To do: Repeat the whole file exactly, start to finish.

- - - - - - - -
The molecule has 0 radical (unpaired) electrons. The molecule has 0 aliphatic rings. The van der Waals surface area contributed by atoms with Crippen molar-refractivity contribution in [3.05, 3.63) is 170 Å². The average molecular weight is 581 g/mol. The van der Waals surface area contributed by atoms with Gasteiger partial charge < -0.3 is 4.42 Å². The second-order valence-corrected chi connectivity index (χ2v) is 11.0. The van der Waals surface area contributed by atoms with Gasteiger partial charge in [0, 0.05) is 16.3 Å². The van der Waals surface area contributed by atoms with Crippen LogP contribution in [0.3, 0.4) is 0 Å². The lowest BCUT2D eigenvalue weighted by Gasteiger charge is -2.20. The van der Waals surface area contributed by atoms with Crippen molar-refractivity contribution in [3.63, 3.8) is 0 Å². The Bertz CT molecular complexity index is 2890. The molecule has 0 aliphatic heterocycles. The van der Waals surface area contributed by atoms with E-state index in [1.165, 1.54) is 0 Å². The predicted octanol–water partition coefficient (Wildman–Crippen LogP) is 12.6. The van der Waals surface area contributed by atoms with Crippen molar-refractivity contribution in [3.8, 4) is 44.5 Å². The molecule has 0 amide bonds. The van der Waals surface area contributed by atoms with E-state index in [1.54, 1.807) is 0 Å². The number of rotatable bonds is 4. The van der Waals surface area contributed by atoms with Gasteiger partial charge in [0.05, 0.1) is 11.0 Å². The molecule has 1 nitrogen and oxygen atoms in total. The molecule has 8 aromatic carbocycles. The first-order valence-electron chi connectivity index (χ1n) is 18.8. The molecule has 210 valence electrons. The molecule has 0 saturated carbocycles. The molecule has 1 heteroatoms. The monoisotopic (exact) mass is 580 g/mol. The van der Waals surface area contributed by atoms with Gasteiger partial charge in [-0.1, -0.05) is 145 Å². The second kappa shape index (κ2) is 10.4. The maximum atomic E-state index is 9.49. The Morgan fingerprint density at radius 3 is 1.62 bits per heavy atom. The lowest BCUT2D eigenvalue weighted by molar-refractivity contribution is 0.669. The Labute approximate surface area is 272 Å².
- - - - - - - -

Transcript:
The molecule has 0 radical (unpaired) electrons. The molecule has 0 aliphatic rings. The van der Waals surface area contributed by atoms with Crippen molar-refractivity contribution in [3.05, 3.63) is 170 Å². The average molecular weight is 581 g/mol. The van der Waals surface area contributed by atoms with Gasteiger partial charge < -0.3 is 4.42 Å². The second-order valence-corrected chi connectivity index (χ2v) is 11.0. The van der Waals surface area contributed by atoms with Gasteiger partial charge in [0, 0.05) is 16.3 Å². The van der Waals surface area contributed by atoms with Crippen LogP contribution in [0.3, 0.4) is 0 Å². The lowest BCUT2D eigenvalue weighted by Gasteiger charge is -2.20. The van der Waals surface area contributed by atoms with Crippen molar-refractivity contribution in [3.63, 3.8) is 0 Å². The Bertz CT molecular complexity index is 2890. The molecule has 0 aliphatic heterocycles. The van der Waals surface area contributed by atoms with E-state index in [1.165, 1.54) is 0 Å². The predicted octanol–water partition coefficient (Wildman–Crippen LogP) is 12.6. The van der Waals surface area contributed by atoms with Crippen molar-refractivity contribution in [3.8, 4) is 44.5 Å². The molecule has 0 amide bonds. The van der Waals surface area contributed by atoms with E-state index in [1.54, 1.807) is 0 Å². The number of rotatable bonds is 4. The van der Waals surface area contributed by atoms with Gasteiger partial charge in [0.05, 0.1) is 11.0 Å². The molecule has 1 nitrogen and oxygen atoms in total. The molecule has 8 aromatic carbocycles. The first-order valence-electron chi connectivity index (χ1n) is 18.8. The molecule has 210 valence electrons. The molecule has 0 saturated carbocycles. The molecule has 1 heteroatoms. The monoisotopic (exact) mass is 580 g/mol. The van der Waals surface area contributed by atoms with Gasteiger partial charge in [-0.1, -0.05) is 145 Å². The second kappa shape index (κ2) is 10.4. The maximum atomic E-state index is 9.49. The Morgan fingerprint density at radius 3 is 1.62 bits per heavy atom. The lowest BCUT2D eigenvalue weighted by molar-refractivity contribution is 0.669. The Labute approximate surface area is 272 Å².